Children begged world leaders to craft a new climate treaty and left Copenhagen empty-handed. Their story.
By Stephen Leahy
COPENHAGEN, Dec 5 2009 (IPS/TerraViva)
Young people from 44 countries are demanding that world leaders take decisive action on climate change. The time for talk is over, they declared at the end of a weeklong Children’s Climate Forum here.
“Our plates are empty due to drought. Our future is at risk, and we demand that something be done,” they wrote in a declaration titled“Our World, Our Future” signed by 164 participants aged 14 to 17 at the conclusion of the forum.
“I don’t want my future compromised by inaction on climate,” said Bipra Biswambhara, 16, of India.
Biswambhara and many of her fellow delegates were “shocked to learn how many people and parts of the world are already affected by climate change”, she told TerraViva. “We youth are committed to taking action in our home communities,” she said.
“We must have pity for future generations to come,” said Mohamed Axam Maumoon, 15, of the Maldives, a low-lying chain of islands that will likely vanish under rising oceans if temperatures rise two degrees C.
“We are not alone, everyone is being affected,” Maumoon said. As a result there was a strong feeling of cooperation and common cause throughout the week, he said. “If we all work together we can have a bright future.” Continue reading →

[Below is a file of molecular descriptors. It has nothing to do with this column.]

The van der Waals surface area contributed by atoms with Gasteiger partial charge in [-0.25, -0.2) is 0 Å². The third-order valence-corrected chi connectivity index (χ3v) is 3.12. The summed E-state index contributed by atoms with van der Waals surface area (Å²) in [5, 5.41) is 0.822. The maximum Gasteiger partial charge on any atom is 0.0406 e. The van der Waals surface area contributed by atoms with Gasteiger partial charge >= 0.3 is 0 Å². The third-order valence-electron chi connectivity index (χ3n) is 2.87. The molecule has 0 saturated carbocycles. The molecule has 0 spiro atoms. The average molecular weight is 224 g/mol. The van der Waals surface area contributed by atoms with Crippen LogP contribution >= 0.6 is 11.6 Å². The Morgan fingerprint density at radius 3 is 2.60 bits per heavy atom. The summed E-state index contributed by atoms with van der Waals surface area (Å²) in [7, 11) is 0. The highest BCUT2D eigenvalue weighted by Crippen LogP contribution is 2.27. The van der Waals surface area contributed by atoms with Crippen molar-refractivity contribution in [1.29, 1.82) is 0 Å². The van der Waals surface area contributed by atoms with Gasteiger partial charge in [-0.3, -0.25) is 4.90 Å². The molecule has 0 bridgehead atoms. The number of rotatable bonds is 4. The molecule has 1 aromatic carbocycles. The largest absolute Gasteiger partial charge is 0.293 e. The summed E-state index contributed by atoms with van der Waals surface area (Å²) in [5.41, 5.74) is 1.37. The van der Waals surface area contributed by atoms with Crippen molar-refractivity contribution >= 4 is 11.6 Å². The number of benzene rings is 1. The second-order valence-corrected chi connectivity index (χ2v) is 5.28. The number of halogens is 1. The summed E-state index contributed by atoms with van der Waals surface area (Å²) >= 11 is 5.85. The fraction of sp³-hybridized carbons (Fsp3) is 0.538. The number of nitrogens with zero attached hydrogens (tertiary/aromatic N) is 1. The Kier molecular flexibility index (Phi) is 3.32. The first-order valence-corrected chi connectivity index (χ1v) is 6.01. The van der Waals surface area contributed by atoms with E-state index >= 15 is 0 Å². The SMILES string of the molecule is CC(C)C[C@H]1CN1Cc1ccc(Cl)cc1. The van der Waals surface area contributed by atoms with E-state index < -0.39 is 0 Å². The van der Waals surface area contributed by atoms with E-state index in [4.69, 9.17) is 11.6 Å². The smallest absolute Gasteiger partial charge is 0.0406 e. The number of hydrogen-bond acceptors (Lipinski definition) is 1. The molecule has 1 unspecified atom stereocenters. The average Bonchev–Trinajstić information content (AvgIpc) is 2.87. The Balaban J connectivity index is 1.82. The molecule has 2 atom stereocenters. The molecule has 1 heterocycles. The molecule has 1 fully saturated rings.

Bill McKibben is a U.S. writer, environmentalist and the founder of 350.org, an international climate campaign. His first book, “The End of Nature”, was published in 1989 and is regarded as the first book written for a general audience about climate change.
350.org is credited with organising the most widespread political action in history when more than 5,200 public demonstrations were held on Oct. 24 in 181 countries. The organisation’s goal is to raise public awareness about the dangers of climate change and the need to return carbon concentrations in the atmosphere to 350 parts per million (ppm). Currently, concentrations are 387 ppm and increasing at 2.0 to 3.0 ppm per year.